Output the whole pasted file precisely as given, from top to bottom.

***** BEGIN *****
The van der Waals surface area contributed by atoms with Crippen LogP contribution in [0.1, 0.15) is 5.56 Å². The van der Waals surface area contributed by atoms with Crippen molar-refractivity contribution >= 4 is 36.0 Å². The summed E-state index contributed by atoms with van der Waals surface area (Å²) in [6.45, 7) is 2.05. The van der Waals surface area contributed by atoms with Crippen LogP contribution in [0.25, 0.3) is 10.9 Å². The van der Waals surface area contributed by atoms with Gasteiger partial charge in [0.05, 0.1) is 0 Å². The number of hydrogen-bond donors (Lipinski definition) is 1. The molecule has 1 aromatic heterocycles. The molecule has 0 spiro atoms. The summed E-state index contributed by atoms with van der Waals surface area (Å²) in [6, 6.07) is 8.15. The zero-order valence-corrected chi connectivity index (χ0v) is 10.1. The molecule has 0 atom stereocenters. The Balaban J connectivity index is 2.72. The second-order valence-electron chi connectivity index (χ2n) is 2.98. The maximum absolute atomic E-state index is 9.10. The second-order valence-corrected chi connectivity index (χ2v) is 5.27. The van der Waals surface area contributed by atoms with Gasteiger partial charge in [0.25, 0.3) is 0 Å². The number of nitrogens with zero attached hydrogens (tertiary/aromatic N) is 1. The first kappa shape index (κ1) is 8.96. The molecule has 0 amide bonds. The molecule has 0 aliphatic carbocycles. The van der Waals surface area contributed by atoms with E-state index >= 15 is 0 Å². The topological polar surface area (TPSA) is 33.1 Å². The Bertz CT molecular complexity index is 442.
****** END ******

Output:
The van der Waals surface area contributed by atoms with Crippen LogP contribution in [0.1, 0.15) is 5.56 Å². The van der Waals surface area contributed by atoms with Crippen molar-refractivity contribution >= 4 is 36.0 Å². The summed E-state index contributed by atoms with van der Waals surface area (Å²) in [6.45, 7) is 2.05. The van der Waals surface area contributed by atoms with Crippen LogP contribution in [0.25, 0.3) is 10.9 Å². The van der Waals surface area contributed by atoms with Gasteiger partial charge in [0.05, 0.1) is 0 Å². The number of hydrogen-bond donors (Lipinski definition) is 1. The molecule has 1 aromatic heterocycles. The molecule has 0 spiro atoms. The summed E-state index contributed by atoms with van der Waals surface area (Å²) in [6, 6.07) is 8.15. The zero-order valence-corrected chi connectivity index (χ0v) is 10.1. The molecule has 0 atom stereocenters. The Balaban J connectivity index is 2.72. The second-order valence-electron chi connectivity index (χ2n) is 2.98. The maximum absolute atomic E-state index is 9.10. The second-order valence-corrected chi connectivity index (χ2v) is 5.27. The van der Waals surface area contributed by atoms with Gasteiger partial charge in [0.25, 0.3) is 0 Å². The number of nitrogens with zero attached hydrogens (tertiary/aromatic N) is 1. The first kappa shape index (κ1) is 8.96. The molecule has 0 amide bonds. The molecule has 0 aliphatic carbocycles. The van der Waals surface area contributed by atoms with E-state index >= 15 is 0 Å². The topological polar surface area (TPSA) is 33.1 Å². The Bertz CT molecular complexity index is 442.